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Chester County Press

East Nottingham supervisors decline to hold referendum on open space

07/23/2014 05:39PM ● By Lev

By Steven Hoffman

Staff Writer

At the July 15 township meeting, the East Nottingham Township Board of Supervisors voted 3-2 to not move forward with a referendum on the township’s open space tax.

Scott Blum, the chairman of the board of supervisors, and Gene Turns and Art Rieck all voted for a more pragmatic approach of maintaining the open space tax with the supervisors deciding annually at what rate to set the tax. The supervisors have the option of setting the rate at zero or as high as one-half of one percent.

The board had been considering putting a referendum on the November ballot asking residents if they favored continuing a one-half of one percent open space tax to support a program that preserves farmland in the community. The township has had an open space program in effect since 2005 after residents approved establishing an open space tax by a slim margin in the November 2004 election.

In order to put the issue back on the ballot for another referendum, the supervisors would have to approve a referendum ordinance.

The July 15 meeting began with the supervisors holding a public hearing on that referendum ordinance. Township solicitor Winifred Sebastian conducted the hearing. Township officials provided some background information about the open space program and residents were given a chance to express their support or disapproval for the referendum that was being considered.

Township treasurer Suzanne Hamlin said that since the open space tax was enacted, the township had generated about $11.8 million in total revenues for the open space program, most of which was collected through the open space tax. The expenses of the program total about $11.7 million so as of now the township is free of debt service payments to support the program.

As a result of paying down the debt, at the end of 2013, the board of supervisors voted to reduce the open space tax to .125 mills for 2014.

Placing the open space tax on the ballot would have taken away the supervisors' flexibility of establishing the open space tax rate. If a majority of the voters opposed the open space tax, the program would have been abandoned completely—supervisors Jane Ladley and John Coldiron favor this path moving forward. But if the voters supported continuing the open space tax as it was approved in 2004 the tax rate would go back up to one-half of one percent. The issue would not be eligible to go before voters again for a period of five years.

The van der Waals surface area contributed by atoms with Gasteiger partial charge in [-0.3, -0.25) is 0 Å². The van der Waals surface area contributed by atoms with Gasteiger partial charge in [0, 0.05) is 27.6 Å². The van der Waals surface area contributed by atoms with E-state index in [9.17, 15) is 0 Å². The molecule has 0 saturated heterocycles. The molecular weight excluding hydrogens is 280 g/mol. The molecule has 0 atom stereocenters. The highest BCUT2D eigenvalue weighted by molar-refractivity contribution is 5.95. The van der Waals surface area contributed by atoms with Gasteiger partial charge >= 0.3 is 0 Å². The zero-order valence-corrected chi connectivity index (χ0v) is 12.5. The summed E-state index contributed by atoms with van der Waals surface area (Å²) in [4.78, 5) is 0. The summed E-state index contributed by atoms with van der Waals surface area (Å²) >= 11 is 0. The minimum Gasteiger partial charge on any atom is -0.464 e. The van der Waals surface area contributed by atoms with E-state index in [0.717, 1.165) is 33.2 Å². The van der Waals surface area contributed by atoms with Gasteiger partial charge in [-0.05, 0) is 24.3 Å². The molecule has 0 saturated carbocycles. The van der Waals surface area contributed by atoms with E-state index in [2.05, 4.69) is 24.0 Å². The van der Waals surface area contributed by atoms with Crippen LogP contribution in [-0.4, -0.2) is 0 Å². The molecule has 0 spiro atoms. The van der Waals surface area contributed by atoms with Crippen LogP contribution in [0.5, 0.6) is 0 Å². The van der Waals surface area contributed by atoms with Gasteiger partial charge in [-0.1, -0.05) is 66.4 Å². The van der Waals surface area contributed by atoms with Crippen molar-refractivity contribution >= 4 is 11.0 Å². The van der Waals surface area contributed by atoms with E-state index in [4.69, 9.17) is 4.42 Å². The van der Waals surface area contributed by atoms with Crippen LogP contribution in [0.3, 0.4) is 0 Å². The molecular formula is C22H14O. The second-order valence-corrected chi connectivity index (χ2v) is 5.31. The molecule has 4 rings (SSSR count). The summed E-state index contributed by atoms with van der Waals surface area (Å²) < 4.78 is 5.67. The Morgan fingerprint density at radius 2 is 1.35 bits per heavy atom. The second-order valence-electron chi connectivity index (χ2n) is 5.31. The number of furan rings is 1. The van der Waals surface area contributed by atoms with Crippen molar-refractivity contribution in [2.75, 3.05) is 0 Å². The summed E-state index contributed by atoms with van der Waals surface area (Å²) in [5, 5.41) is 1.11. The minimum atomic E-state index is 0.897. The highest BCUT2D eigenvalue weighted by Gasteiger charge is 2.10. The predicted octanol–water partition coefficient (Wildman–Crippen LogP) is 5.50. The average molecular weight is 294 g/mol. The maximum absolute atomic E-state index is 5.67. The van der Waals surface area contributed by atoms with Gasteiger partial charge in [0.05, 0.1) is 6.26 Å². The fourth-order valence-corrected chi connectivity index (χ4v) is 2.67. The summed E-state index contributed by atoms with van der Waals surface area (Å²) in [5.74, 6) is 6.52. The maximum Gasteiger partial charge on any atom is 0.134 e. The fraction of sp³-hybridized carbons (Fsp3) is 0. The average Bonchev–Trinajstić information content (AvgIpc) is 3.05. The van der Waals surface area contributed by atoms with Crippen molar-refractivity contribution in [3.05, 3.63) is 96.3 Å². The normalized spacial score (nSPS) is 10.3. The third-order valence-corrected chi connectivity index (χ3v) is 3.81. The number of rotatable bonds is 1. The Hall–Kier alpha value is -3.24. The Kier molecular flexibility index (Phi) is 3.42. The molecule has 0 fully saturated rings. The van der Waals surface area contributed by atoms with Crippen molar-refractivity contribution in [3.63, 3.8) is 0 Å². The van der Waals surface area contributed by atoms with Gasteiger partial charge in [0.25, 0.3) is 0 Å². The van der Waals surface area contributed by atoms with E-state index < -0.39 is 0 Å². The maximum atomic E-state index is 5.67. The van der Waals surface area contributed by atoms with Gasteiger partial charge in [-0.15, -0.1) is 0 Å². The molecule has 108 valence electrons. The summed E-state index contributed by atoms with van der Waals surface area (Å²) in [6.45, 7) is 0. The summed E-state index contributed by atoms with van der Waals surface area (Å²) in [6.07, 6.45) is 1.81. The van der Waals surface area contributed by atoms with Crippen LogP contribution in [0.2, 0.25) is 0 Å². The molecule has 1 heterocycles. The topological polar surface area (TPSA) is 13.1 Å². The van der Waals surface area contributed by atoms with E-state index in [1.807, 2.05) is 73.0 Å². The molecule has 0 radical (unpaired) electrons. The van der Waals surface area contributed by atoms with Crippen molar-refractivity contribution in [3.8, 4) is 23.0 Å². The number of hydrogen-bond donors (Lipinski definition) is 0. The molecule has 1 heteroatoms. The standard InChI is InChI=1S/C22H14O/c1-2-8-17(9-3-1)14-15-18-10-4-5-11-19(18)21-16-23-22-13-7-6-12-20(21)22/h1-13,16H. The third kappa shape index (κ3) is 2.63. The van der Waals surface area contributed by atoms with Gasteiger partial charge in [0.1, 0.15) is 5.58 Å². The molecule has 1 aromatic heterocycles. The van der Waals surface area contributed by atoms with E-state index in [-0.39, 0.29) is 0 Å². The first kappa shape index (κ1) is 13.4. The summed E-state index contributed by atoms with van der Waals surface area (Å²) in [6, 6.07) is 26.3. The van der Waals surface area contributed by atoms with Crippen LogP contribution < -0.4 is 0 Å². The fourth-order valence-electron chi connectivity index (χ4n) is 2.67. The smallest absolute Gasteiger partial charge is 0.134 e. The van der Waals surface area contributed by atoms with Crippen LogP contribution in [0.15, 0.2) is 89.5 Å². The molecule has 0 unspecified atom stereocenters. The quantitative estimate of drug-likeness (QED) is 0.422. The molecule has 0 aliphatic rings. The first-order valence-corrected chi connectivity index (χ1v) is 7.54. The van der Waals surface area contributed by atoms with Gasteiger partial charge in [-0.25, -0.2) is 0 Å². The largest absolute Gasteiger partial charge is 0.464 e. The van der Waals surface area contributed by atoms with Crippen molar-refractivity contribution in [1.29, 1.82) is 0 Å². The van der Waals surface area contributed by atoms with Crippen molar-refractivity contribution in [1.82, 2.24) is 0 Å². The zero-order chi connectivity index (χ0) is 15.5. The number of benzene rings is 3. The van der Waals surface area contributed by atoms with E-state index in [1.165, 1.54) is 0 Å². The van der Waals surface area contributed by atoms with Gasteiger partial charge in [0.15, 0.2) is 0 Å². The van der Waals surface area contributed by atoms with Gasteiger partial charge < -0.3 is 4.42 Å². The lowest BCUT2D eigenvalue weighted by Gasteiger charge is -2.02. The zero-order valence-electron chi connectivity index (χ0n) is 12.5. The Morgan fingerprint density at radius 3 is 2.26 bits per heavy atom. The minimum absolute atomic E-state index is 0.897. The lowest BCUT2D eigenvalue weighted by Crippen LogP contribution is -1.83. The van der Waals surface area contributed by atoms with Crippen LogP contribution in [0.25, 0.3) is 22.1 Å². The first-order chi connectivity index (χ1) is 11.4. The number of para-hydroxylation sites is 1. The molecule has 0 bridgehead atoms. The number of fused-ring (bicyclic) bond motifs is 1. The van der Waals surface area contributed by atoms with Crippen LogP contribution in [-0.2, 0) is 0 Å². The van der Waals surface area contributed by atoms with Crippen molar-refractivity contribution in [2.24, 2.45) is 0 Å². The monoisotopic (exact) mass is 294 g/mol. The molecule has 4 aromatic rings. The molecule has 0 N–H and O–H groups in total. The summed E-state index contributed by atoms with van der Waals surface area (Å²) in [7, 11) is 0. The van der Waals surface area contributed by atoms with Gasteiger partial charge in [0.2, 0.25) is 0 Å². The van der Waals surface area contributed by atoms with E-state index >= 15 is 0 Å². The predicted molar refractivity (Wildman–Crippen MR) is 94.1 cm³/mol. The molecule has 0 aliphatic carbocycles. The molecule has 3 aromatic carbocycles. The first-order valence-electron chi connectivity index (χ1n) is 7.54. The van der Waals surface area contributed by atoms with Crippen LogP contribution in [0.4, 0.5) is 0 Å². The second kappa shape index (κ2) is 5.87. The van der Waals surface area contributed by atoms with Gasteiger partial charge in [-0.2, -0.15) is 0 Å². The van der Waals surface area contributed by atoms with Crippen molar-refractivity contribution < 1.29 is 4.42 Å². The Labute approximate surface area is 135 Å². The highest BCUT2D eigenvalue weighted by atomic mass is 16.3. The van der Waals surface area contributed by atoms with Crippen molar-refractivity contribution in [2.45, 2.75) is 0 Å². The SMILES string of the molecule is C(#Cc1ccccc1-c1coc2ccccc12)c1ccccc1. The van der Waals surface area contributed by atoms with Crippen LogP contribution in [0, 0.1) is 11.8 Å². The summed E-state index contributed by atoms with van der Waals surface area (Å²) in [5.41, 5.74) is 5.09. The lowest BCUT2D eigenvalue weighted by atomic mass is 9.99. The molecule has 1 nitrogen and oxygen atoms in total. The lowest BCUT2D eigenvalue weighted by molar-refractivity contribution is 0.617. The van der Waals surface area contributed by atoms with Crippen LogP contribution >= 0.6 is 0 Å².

When residents had the opportunity to express their views, it quickly became apparent that the consensus among those residents who turned out for the meeting is that farmland preservation is beneficial for the township.

Resident Courtney Peterson talked about important farmland is to East Nottingham. “This is such valuable farmland in this area. The more we use this land in a productive manner, the better the township will be.” She added that everyone in the township needed to be informed about the importance of preserving farmland before making a decision about whether to abandon the open space program.

Isaac Stoltzfus, a resident in the township for 34 years, expressed his support for continuing to preserve farmland.

“I think it’s a very good program,” Stoltzfus said.

Resident Joe Bauer told the supervisors, “I am favor of retaining farmland and open space preservation,” adding that he doesn’t think the question even needs to go to referendum.

Sam Goodley, a township resident and former supervisor, said that he was opposed to putting the issue on the ballot because he sees value in preserving farmland. He said that because of the Open Space Program residents can look at farmland and say that they had a part to play in preserving it forever. If the program is abandoned, Goodley said, those same residents could be looking at a housing development and saying that they will be paying for that development forever.

Joe Scheese pointed out that farmland preservation is a way of controlling residential growth. More residential growth equates to increased traffic, the need for more services, and more children being sent to the school district, all of which translates to higher taxes.